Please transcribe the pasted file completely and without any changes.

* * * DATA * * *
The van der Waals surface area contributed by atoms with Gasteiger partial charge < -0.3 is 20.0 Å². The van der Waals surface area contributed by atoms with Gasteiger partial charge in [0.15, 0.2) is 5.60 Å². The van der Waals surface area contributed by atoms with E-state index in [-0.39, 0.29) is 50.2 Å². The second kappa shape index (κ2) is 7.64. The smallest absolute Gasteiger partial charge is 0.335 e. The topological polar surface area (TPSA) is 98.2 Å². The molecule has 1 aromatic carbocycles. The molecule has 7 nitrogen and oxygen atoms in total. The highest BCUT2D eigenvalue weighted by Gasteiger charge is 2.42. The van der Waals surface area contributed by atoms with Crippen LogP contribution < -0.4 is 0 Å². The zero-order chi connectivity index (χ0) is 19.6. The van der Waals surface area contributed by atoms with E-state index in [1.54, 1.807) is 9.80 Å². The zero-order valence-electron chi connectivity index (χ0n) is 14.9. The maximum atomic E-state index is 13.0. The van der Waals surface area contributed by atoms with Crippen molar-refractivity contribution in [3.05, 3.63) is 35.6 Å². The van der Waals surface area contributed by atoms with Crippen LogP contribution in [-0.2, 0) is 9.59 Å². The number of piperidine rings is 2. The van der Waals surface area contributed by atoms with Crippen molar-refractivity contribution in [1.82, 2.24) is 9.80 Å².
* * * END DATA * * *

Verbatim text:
The van der Waals surface area contributed by atoms with Gasteiger partial charge < -0.3 is 20.0 Å². The van der Waals surface area contributed by atoms with Gasteiger partial charge in [0.15, 0.2) is 5.60 Å². The van der Waals surface area contributed by atoms with E-state index in [-0.39, 0.29) is 50.2 Å². The second kappa shape index (κ2) is 7.64. The smallest absolute Gasteiger partial charge is 0.335 e. The topological polar surface area (TPSA) is 98.2 Å². The molecule has 1 aromatic carbocycles. The molecule has 7 nitrogen and oxygen atoms in total. The highest BCUT2D eigenvalue weighted by Gasteiger charge is 2.42. The van der Waals surface area contributed by atoms with Crippen LogP contribution < -0.4 is 0 Å². The zero-order chi connectivity index (χ0) is 19.6. The van der Waals surface area contributed by atoms with E-state index in [1.54, 1.807) is 9.80 Å². The zero-order valence-electron chi connectivity index (χ0n) is 14.9. The maximum atomic E-state index is 13.0. The van der Waals surface area contributed by atoms with Crippen molar-refractivity contribution in [3.05, 3.63) is 35.6 Å². The van der Waals surface area contributed by atoms with Crippen LogP contribution in [-0.2, 0) is 9.59 Å². The number of piperidine rings is 2. The van der Waals surface area contributed by atoms with Crippen molar-refractivity contribution in [1.82, 2.24) is 9.80 Å².